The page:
Follow Danielle E. Gaines on Twitter: @danielleegaines.

Danielle E. Gaines covers politics and government in Frederick County, splitting her time between Winchester Hall and The State House. Having grown up in Illinois, she lived in New York and California before settling in Maryland.

(11) comments

elymus43

If Annapolis had ethics, then they would not need a ethics bill.....................

yogib

Tougher Ethics?? You got to be be kidding. The Repubs had no interest when the County was running corrupt under their governance. They really want to kill even the thought of ethics and trying to confuse the issue is their methodology.

Laughable when Afzali says "“The thing that I’m excited about is that we’re discussing ethics reform and people are fired up and taking it seriously,”

Where was she when Blaine and his boys were running this County into the ground with their graft?

BstD59

[thumbup][thumbup][thumbup]

hayduke2

[thumbup][thumbup][thumbup]

BstD59

I can honestly say that I have never agreed with Hough on anything. To me he is a carbon copy of that weasel he replaced [I can't for the life of me remember his name. Probably a good thing anyway as he wasn't worth remembering anyway]. With that said, I can't seem to find a fault with Hough's proposed ethics legislation. I supported the FC ethics reform legislation and Hough's bill just makes it a bit stronger. I see no Constitutional infringement or any other reason why this shouldn't be passed. Politicians are always in a position to be corrupted, temptations are everywhere and this legislation will help to keep everyone running for election on the straight and narrow.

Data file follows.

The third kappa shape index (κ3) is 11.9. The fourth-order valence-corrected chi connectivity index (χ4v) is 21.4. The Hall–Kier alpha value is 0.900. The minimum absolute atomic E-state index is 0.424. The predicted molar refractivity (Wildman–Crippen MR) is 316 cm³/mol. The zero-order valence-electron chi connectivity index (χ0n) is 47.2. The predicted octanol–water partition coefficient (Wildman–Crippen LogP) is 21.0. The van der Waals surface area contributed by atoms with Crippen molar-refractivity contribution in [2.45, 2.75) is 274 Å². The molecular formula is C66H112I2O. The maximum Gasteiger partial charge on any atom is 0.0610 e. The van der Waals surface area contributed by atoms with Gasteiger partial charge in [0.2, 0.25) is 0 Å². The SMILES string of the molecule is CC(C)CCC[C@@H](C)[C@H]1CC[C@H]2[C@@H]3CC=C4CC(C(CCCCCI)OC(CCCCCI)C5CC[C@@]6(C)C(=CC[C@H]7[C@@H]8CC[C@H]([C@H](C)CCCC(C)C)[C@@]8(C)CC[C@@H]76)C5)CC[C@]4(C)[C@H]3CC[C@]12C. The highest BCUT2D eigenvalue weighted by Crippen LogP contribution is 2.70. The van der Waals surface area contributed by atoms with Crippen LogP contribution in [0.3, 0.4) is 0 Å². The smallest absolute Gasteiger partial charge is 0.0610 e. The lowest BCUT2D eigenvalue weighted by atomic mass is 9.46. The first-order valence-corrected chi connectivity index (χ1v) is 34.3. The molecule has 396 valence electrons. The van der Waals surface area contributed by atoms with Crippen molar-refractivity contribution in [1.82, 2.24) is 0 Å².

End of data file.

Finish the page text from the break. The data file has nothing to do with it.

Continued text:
Titanman123

of course the liberal AG office would try to strike down tougher ethics laws! Sad!

Carol Krimm should support tougher ethics laws...unless she has something to hide!

FrederickFan

Clearly you haven't read Hough's "bill." It isn't tougher. In fact, somehow, he overlooked enforcing tougher ethics on himself. I wonder how that happened? Clerical error?

hayduke2

Tin you really ought to read and understand the two bills. Your post is nonsense.

jthompson

To say that the prohibition of an act is unconstitutional necessarily infers that there is a constitutional right to engage in the act. There are simply too many elected officials sitting in federal prisons under Hobbs Act convictions to support the AG's position that those with pending business before a governmental body have a constitutional right to provide political campaign contributions to the elected officials of that governmental body.

public-redux

I wondered about how many such elected officials there might be so googled it. Enough to make your point.

https://en.wikipedia.org/wiki/List_of_United_States_state_officials_convicted_of_federal_corruption_offenses

jthompson

A few years ago South Carolina had a slew of them who took part in a literal "pay to play" scandal involving casino gambling.